The space is significantly smaller -- impossible to lie down in -- and much brighter, lit by an enormous fake chandelier. The only way to sleep would be to hire one of the double spaces, which when I was there, three people were doing. Their cubicles were filled with comics, used paper cups, clothes and blankets. Perhaps workers using the café's cheap day rates. Tokyo's Internet cafés are used by all types, from divorcées kicked out of a house, to young runaways to journalists doing endurance reporting.

For serious Internet café refugees, however, it all comes down to simple economics. Koike's life as a net café refugee began when he couldn't pay the annual one month rent's worth of gift money to his landlord, but he shrugs: "At least I had somewhere to go."

That seems like unnecessary optimism when you see places like EZcafé: lacking facilities, overly lit, with sticky keyboards and a slow Internet connection. Avoid Kamata's Internet cafés unless you want a dose of some backward realism.

EZcafé Kamata: Miyabe Bldg. 2F-4F, Nishikamata 7-66-5, Ota-ku, tel. 03 5710 9330, www.ez-cafe.co.jp

2pm: Gran Cyber Café Bagus in Shibuya

With 180 cubicles Gran Cyber Café Bagus is one of the largest Internet cafés in Japan. And the interior is anything other than 'refugee.' The eight hour nightpack is ¥1,600, for a small space and a vast range of free facilities: an extensive comic, magazine, newspaper library (including one science journal), eight vending machines, massage chairs (¥150 manga cafeA row of booths in a manga cafe. (Photo by Flickr user <a href="http://www.flickr.com/photos/simonk/" target="_blank">simonk</a>)per 30 minutes), and unexpectedly, a soft serve ice cream machine. Bagus provides the prototype for the Internet café's future: Much more than just a cubicle and a computer, something more like a comfortable, facility rich, media immersion capsule. Koike recommends the Bagus cafés, especially the Kichijoji branch.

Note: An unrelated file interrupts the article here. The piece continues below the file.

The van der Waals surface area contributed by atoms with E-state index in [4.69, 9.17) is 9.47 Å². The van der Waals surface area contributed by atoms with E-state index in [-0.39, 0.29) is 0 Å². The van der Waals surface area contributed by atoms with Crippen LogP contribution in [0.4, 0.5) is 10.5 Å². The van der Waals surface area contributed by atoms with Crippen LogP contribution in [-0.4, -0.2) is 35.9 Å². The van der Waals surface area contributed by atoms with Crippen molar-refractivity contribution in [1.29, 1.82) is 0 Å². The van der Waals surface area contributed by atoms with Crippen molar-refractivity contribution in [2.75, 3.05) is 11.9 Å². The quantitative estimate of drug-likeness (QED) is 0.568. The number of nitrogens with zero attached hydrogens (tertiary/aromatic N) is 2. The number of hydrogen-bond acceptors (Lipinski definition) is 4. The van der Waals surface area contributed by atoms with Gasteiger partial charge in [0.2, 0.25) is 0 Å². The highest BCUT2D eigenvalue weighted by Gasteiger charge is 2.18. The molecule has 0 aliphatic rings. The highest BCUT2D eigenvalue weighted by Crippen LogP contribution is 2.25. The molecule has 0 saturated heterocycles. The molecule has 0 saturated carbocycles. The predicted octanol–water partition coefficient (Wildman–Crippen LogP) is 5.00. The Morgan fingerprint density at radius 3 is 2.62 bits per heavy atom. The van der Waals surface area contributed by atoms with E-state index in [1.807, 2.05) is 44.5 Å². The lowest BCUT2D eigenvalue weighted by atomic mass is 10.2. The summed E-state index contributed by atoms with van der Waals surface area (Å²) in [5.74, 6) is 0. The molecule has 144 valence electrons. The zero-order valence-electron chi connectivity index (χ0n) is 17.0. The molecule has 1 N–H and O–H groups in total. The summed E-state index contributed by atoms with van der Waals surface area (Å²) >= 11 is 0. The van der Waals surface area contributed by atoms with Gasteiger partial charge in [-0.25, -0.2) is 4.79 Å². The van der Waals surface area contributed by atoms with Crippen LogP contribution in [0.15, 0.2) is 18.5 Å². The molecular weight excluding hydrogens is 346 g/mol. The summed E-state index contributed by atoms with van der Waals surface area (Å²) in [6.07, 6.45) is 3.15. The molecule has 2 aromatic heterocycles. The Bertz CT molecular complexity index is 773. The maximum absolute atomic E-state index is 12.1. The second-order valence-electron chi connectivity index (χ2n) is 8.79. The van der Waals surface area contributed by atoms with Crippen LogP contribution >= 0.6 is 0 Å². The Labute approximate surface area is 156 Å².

Their popularity means most compartments are full by 3pm. I am curious to see what people are doing with their time, so, in a flagrant invasion of privacy I peer over the five foot high partitions as I walk through the mens area. About a third are playing online games, another third are reading comics or watching movies (sometimes at the same time) and, predictably, the final third are enjoying some carnal self abuse. 

Bagus is completely built around relaxation and pleasure. How hard can living as an Internet café refugee really be? "It is hard," says Koike, "I hope I never need to do it again." The worst part? "You can't sleep, you're always tired, and eventually you start to go a little crazy."

Gran Cyber Café Bagus Shibuya: Mitsuyoshi Bldg. 6F, Udagawacho 28-6, Shibuya-ku, tel. 03 5428 3217, www.bagus-99.com/netcafe

8pm: Media Café Popeye in Ogikubo

I am starting to feel a little dizzy myself -- the claustrophobia, bad air, bad nights' sleep and endless free coffees are taking their toll. Heading out of the city again I enter Media Café Popeye in Ogikubo. Popeye is one of the most expensive chains (the 10 hour nightpack can cost up to ¥3,000) and also the most comfortable. Aside from providing a tanning bed, the facilities here are the same as in other chains. But everything is a lot more comfortable and spacious, including the cubicles, where you can easily lie out flat. The light is dim and soft jazz is even piped in to block out the tapping keys, breathing or snoring. In terms of quality of sleep, Popeye is the winner. But sadly, with such high prices, those who need the rest most will probably miss out.

Media Café Popeye Ogikubo: Roof Ogikubo Bldg. 3F, Amanuma 3-2-7, Suginami-Ku, tel. 03 5335 0320, www.media-cafe.ne.jp

11pm: Home again

Riding the last train home through Shinjuku station the neon lights seem more aggressive than usual after the net cafés' cramped claustrophobia, and it's easy to understand why Tokyo is a labeled a '24 hour city.'  For the homeless and other Internet café refugees though, Tokyo isn't so much the city that never sleeps, but the city that can't sleep, even though it desperately, desperately, wants to.